PLEX is the standard of care therapy. Its use has reduced mortality from > 90% to < 20%. Ideally, it should be initiated within 4 to 6 hours of suspected diagnosis. The patient’s plasma (which contains autoantibody) is selectively removed during PLEX (1.0–1.5 plasma volume processed) and replaced with donor plasma containing ADAMTS13. Neurologic symptoms usually disappear within 24 to 48 hours. The platelet count is the most useful laboratory parameter to follow because LDH and hemoglobin lag behind. Complete clinical response, defined as normalization of platelet count for at least 2 days with near normal LDH, generally is achieved with seven to nine daily PLEX in most patients. Thereafter, a gradual taper, that is, PLEX every other day in the first week, twice in the next week, and once in the third week, may be performed. Given the autoimmune nature of the disease, glucocorticoid therapy is often given from the beginning.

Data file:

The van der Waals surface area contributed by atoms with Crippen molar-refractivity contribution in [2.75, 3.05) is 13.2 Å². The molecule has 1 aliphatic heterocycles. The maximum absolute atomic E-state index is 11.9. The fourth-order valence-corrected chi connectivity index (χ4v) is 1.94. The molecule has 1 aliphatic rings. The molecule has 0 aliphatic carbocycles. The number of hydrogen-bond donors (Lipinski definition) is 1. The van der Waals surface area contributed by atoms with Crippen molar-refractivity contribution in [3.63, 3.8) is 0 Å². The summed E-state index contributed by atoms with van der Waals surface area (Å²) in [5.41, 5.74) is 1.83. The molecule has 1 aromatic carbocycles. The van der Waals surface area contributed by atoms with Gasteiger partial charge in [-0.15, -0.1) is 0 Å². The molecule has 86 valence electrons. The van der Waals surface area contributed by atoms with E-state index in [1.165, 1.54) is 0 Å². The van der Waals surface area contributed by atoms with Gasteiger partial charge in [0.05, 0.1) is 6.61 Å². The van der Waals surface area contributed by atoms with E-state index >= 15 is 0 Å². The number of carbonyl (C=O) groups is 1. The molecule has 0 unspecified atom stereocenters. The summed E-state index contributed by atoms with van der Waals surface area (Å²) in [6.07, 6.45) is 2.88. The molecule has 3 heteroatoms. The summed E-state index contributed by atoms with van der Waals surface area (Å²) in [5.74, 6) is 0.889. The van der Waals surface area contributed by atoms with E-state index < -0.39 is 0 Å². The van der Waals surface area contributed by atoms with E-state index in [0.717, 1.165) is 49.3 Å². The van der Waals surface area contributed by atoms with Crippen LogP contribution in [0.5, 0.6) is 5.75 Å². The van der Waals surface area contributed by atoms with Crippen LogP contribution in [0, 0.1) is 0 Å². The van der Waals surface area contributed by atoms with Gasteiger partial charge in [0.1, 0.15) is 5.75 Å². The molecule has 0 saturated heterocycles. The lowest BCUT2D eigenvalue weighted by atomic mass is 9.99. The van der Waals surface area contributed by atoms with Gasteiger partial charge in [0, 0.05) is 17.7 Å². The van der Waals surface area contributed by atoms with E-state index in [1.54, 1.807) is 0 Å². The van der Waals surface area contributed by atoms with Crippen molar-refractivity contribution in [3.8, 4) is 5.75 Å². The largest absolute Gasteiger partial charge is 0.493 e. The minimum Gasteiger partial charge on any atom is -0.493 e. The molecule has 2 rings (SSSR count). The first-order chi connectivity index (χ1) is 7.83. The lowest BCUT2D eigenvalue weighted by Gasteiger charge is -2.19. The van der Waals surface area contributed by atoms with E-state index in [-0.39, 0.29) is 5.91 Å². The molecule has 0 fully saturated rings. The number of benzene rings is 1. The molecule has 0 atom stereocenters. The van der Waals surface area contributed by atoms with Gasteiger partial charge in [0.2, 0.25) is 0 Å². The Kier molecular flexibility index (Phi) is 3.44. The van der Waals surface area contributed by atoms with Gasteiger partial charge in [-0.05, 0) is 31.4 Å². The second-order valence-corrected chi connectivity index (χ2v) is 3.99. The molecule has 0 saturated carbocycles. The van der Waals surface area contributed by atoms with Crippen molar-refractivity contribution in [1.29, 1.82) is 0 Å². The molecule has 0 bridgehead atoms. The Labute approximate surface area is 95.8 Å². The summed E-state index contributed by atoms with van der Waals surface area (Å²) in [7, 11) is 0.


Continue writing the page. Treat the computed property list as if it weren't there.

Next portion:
Approximately 30% to 50% of patients will have exacerbation of the disease (worsening of clinical or laboratory features after initial response) or relapses (recurrence of the disease 30 days after discontinuation of PLEX). Such patients require additional PLEX and other immunomodulatory therapies, e.g., rituximab (Rituxan),1 cyclosporine (Neoral),1 vincristine (Oncovin),1 bortezomib (Velcade),1 or splenectomy as a last resort. A dialysis-type catheter is required for PLEX and can be placed with ultrasound guidance in patients with platelet counts as low as 10,000/mcL. With the exception of a life- threatening bleed, platelet transfusion is contraindicated in TTP because it is a thrombotic disorder of platelet consumption, and transfused platelets may worsen the condition (appearance of new neurological symptoms, myocardial infarction, etc.). If initiation of PLEX is likely to be delayed, either plasma or cryoprecipitate can be infused temporarily to supplement ADAMTS13. Congenital TPP is treated with plasma infusions (10–15 ml/kg); however, cryoprecipitate and intermediate purity factor FVIII concentrate that contain adequate ADAMTS13 have been used successfully to avoid volume overload in susceptible patients.